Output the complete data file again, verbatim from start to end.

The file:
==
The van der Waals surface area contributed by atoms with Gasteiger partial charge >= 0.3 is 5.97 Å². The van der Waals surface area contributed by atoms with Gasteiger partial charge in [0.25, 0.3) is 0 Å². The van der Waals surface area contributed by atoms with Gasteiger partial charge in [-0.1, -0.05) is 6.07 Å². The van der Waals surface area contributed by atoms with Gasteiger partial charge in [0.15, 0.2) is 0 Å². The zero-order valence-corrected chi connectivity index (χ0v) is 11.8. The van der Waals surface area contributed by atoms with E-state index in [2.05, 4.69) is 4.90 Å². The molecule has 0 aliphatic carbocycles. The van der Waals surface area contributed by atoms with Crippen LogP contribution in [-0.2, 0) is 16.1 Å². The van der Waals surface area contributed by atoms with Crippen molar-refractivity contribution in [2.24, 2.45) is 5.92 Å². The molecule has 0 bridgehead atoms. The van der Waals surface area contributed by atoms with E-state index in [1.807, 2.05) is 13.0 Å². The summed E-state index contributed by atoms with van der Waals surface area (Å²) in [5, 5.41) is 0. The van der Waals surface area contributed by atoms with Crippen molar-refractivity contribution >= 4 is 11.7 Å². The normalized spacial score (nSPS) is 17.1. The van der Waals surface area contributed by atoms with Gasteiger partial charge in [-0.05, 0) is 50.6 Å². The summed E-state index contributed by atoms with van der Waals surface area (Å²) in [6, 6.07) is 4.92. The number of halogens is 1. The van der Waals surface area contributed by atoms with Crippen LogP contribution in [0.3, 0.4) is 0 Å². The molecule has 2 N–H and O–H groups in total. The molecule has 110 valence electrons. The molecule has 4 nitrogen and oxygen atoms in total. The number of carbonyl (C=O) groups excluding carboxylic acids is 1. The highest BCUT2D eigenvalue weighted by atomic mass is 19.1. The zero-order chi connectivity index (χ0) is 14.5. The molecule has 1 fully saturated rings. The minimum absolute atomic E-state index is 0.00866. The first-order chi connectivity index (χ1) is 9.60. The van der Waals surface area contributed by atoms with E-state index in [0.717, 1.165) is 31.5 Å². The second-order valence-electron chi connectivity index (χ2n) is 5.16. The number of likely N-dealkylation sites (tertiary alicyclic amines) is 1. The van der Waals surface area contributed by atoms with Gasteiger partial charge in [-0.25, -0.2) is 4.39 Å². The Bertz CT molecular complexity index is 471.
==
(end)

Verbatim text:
The van der Waals surface area contributed by atoms with Gasteiger partial charge >= 0.3 is 5.97 Å². The van der Waals surface area contributed by atoms with Gasteiger partial charge in [0.25, 0.3) is 0 Å². The van der Waals surface area contributed by atoms with Gasteiger partial charge in [-0.1, -0.05) is 6.07 Å². The van der Waals surface area contributed by atoms with Gasteiger partial charge in [0.15, 0.2) is 0 Å². The zero-order valence-corrected chi connectivity index (χ0v) is 11.8. The van der Waals surface area contributed by atoms with E-state index in [2.05, 4.69) is 4.90 Å². The molecule has 0 aliphatic carbocycles. The van der Waals surface area contributed by atoms with Crippen LogP contribution in [-0.2, 0) is 16.1 Å². The van der Waals surface area contributed by atoms with Crippen molar-refractivity contribution in [2.24, 2.45) is 5.92 Å². The molecule has 0 bridgehead atoms. The van der Waals surface area contributed by atoms with E-state index in [1.807, 2.05) is 13.0 Å². The summed E-state index contributed by atoms with van der Waals surface area (Å²) in [5, 5.41) is 0. The van der Waals surface area contributed by atoms with Crippen molar-refractivity contribution >= 4 is 11.7 Å². The normalized spacial score (nSPS) is 17.1. The van der Waals surface area contributed by atoms with Gasteiger partial charge in [-0.05, 0) is 50.6 Å². The summed E-state index contributed by atoms with van der Waals surface area (Å²) in [6, 6.07) is 4.92. The number of halogens is 1. The van der Waals surface area contributed by atoms with Crippen LogP contribution in [0.3, 0.4) is 0 Å². The molecule has 2 N–H and O–H groups in total. The molecule has 110 valence electrons. The molecule has 4 nitrogen and oxygen atoms in total. The number of carbonyl (C=O) groups excluding carboxylic acids is 1. The highest BCUT2D eigenvalue weighted by atomic mass is 19.1. The zero-order chi connectivity index (χ0) is 14.5. The molecule has 1 fully saturated rings. The minimum absolute atomic E-state index is 0.00866. The first-order chi connectivity index (χ1) is 9.60. The van der Waals surface area contributed by atoms with E-state index in [0.717, 1.165) is 31.5 Å². The second-order valence-electron chi connectivity index (χ2n) is 5.16. The number of likely N-dealkylation sites (tertiary alicyclic amines) is 1. The van der Waals surface area contributed by atoms with Gasteiger partial charge in [-0.25, -0.2) is 4.39 Å². The Bertz CT molecular complexity index is 471.